By Lisa Phifer
September 10, 2003
Finding EAP In Products
There are technical differences between EAP-TTLS and PEAP, but the most important difference to organizations deploying 802.1X pertains to product support. EAP-TTLS was originally proposed by Funk Software; PEAP was proposed by Cisco and Microsoft. EAP-TTLS requires installation of third-party “802.1X Supplicant” software, while PEAP requires a recent Windows operating system or service pack. The following table summarizes current support for common EAP types used with wireless LANs.
|RADIUS Server Support
|Cisco, FreeRADIUS, Funk, Interlink, Meetinghouse, Microsoft, Radiator
|Funk, Interlink, Meetinghouse, Radiator
|Cisco, Funk, Interlink, Meetinghouse, Microsoft, Radiator
|Cisco, FreeRADIUS, Funk, Interlink, Meetinghouse, Radiator
|Supplicant Client Support
|Cisco, Funk, Meetinghouse, Microsoft, Open1X
|Alfa-Ariss, Funk, Meetinghouse, Open1X
|Funk, Meetinghouse, Microsoft
|Cisco, Funk, Meetinghouse
|Embedded OS Support
|Platforms supported by Third-Party Supplicants
|MacOS X, BSD, Linux, Win32
|MacOS X, BSD, Linux, Win32
Clearly, most RADIUS vendors are trying to support as many EAP types as possible to satisfy growing demand. EAP-TLS still has the broadest support, but it’s not hard to find commercial servers that support others. The real trick is to make sure that your RADIUS server, access point, and supplicant are compatible: check the versions of 802.1X and EAP supported by all three. In particular, when using PEAP, verify that the authentication method you want to use is uniformly supported, because Cisco and Microsoft have distributed different (incompatible) versions of PEAP.
The most challenging part of deploying 802.1X involves installing and configuring client-side software and user credentials. Here are a few hints:
- If you use Cisco gear, you’ll find that LEAP, EAP-TLS, and PEAP are installed on every station along with Cisco’s Aironet Client Utility. Whenever you upgrade Cisco card drivers, you’re automatically upgrading 802.1X/EAP support as well.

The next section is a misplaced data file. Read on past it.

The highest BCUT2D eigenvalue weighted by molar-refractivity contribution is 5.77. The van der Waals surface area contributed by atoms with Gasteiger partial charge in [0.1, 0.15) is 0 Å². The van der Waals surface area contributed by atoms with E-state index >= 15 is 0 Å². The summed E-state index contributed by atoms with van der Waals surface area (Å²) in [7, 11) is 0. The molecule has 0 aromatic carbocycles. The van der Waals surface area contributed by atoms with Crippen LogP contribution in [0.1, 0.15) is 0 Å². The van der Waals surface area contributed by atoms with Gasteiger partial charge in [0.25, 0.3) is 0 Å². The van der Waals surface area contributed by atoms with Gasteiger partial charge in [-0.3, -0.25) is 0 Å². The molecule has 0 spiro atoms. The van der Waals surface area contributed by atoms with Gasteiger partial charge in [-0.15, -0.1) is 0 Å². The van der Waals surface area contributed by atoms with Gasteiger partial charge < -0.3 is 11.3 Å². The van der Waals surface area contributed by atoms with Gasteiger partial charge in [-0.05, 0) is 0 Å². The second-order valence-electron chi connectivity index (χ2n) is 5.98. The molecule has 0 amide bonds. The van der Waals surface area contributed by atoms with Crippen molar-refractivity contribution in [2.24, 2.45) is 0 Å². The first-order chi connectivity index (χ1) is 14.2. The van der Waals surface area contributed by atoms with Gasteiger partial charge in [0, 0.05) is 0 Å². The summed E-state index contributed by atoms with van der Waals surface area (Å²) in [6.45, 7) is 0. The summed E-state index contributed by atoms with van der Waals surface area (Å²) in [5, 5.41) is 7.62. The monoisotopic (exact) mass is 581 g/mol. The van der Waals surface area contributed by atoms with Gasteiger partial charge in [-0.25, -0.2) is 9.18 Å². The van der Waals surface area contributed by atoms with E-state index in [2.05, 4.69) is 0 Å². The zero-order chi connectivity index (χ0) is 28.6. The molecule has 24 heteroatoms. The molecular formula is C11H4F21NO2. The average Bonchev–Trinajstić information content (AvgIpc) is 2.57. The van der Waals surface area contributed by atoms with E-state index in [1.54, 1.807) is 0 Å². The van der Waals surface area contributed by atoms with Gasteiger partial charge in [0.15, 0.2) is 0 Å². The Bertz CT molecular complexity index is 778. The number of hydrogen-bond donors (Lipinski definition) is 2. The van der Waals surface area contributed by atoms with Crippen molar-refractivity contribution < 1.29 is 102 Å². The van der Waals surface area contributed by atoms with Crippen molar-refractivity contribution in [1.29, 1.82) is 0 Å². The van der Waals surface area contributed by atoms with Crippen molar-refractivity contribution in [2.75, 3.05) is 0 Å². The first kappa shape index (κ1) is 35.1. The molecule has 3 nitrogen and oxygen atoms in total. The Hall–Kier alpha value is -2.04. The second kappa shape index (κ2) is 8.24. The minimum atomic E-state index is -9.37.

- If your desktops and laptops run new Windows operating systems, you’ll find EAP-TLS included in every copy of Windows XP and PEAP in XP Service Pack 2. These EAP types are also included in Windows 2000 service packs and ship with Windows 2003. Whenever you run Windows Update on these operating systems, you’re also upgrading Microsoft’s embedded 802.1X/EAP supplicant.
- If you use devices that run older/different operating systems and non-Cisco cards, you’ll need to find and install third-party supplicant software. As seen above, your RADIUS vendor is a good place to start looking. You’ll also want to consider how to upgrade systems in the field once you’ve deployed this supplicant software.
- Organizations with heterogeneous networks may want to install the same supplicant on every system (even Windows XP/2000 PCs) to create a uniform environment. Such organizations face a tough decision about when and how to deploy 802.1X, since they must strike a balance between uniform coverage, added security, and software administration costs.
Planning Your 802.1X Rollout